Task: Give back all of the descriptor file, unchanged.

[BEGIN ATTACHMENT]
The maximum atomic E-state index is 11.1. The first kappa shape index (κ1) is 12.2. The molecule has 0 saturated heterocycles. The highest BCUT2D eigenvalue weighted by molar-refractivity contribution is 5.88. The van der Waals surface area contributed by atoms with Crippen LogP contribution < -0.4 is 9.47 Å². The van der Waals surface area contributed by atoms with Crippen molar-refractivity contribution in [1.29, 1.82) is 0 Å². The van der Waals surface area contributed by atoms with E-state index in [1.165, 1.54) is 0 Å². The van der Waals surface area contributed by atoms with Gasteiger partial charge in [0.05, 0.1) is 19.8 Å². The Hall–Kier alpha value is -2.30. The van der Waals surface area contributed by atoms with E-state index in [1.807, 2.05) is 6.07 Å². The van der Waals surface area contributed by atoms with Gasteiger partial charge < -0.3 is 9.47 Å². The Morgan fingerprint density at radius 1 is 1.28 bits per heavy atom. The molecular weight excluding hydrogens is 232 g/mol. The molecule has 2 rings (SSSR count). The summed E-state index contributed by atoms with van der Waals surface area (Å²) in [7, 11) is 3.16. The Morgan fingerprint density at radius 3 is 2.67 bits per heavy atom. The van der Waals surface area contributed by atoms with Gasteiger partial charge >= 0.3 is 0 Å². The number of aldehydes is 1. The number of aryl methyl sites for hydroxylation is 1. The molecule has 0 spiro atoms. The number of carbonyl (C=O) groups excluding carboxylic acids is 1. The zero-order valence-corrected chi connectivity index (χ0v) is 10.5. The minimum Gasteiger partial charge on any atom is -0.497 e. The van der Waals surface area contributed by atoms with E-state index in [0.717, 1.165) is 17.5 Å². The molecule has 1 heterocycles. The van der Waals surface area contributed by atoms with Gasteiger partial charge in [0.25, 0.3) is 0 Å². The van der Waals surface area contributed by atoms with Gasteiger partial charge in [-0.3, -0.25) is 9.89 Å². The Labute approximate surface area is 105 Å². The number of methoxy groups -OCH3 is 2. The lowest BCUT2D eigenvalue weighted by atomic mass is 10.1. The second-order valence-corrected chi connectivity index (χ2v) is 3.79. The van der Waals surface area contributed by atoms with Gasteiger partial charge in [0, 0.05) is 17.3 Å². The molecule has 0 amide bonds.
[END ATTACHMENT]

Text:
The maximum atomic E-state index is 11.1. The first kappa shape index (κ1) is 12.2. The molecule has 0 saturated heterocycles. The highest BCUT2D eigenvalue weighted by molar-refractivity contribution is 5.88. The van der Waals surface area contributed by atoms with Crippen LogP contribution < -0.4 is 9.47 Å². The van der Waals surface area contributed by atoms with Crippen molar-refractivity contribution in [1.29, 1.82) is 0 Å². The van der Waals surface area contributed by atoms with E-state index in [1.165, 1.54) is 0 Å². The van der Waals surface area contributed by atoms with Gasteiger partial charge in [0.05, 0.1) is 19.8 Å². The Hall–Kier alpha value is -2.30. The van der Waals surface area contributed by atoms with E-state index in [1.807, 2.05) is 6.07 Å². The van der Waals surface area contributed by atoms with Gasteiger partial charge < -0.3 is 9.47 Å². The Morgan fingerprint density at radius 1 is 1.28 bits per heavy atom. The molecular weight excluding hydrogens is 232 g/mol. The molecule has 2 rings (SSSR count). The summed E-state index contributed by atoms with van der Waals surface area (Å²) in [7, 11) is 3.16. The Morgan fingerprint density at radius 3 is 2.67 bits per heavy atom. The van der Waals surface area contributed by atoms with Gasteiger partial charge >= 0.3 is 0 Å². The number of aldehydes is 1. The number of aryl methyl sites for hydroxylation is 1. The molecule has 0 spiro atoms. The number of carbonyl (C=O) groups excluding carboxylic acids is 1. The zero-order valence-corrected chi connectivity index (χ0v) is 10.5. The minimum Gasteiger partial charge on any atom is -0.497 e. The van der Waals surface area contributed by atoms with E-state index in [0.717, 1.165) is 17.5 Å². The molecule has 1 heterocycles. The van der Waals surface area contributed by atoms with Gasteiger partial charge in [0.25, 0.3) is 0 Å². The van der Waals surface area contributed by atoms with Gasteiger partial charge in [-0.3, -0.25) is 9.89 Å². The Labute approximate surface area is 105 Å². The number of methoxy groups -OCH3 is 2. The lowest BCUT2D eigenvalue weighted by atomic mass is 10.1. The second-order valence-corrected chi connectivity index (χ2v) is 3.79. The van der Waals surface area contributed by atoms with Gasteiger partial charge in [0, 0.05) is 17.3 Å². The molecule has 0 amide bonds.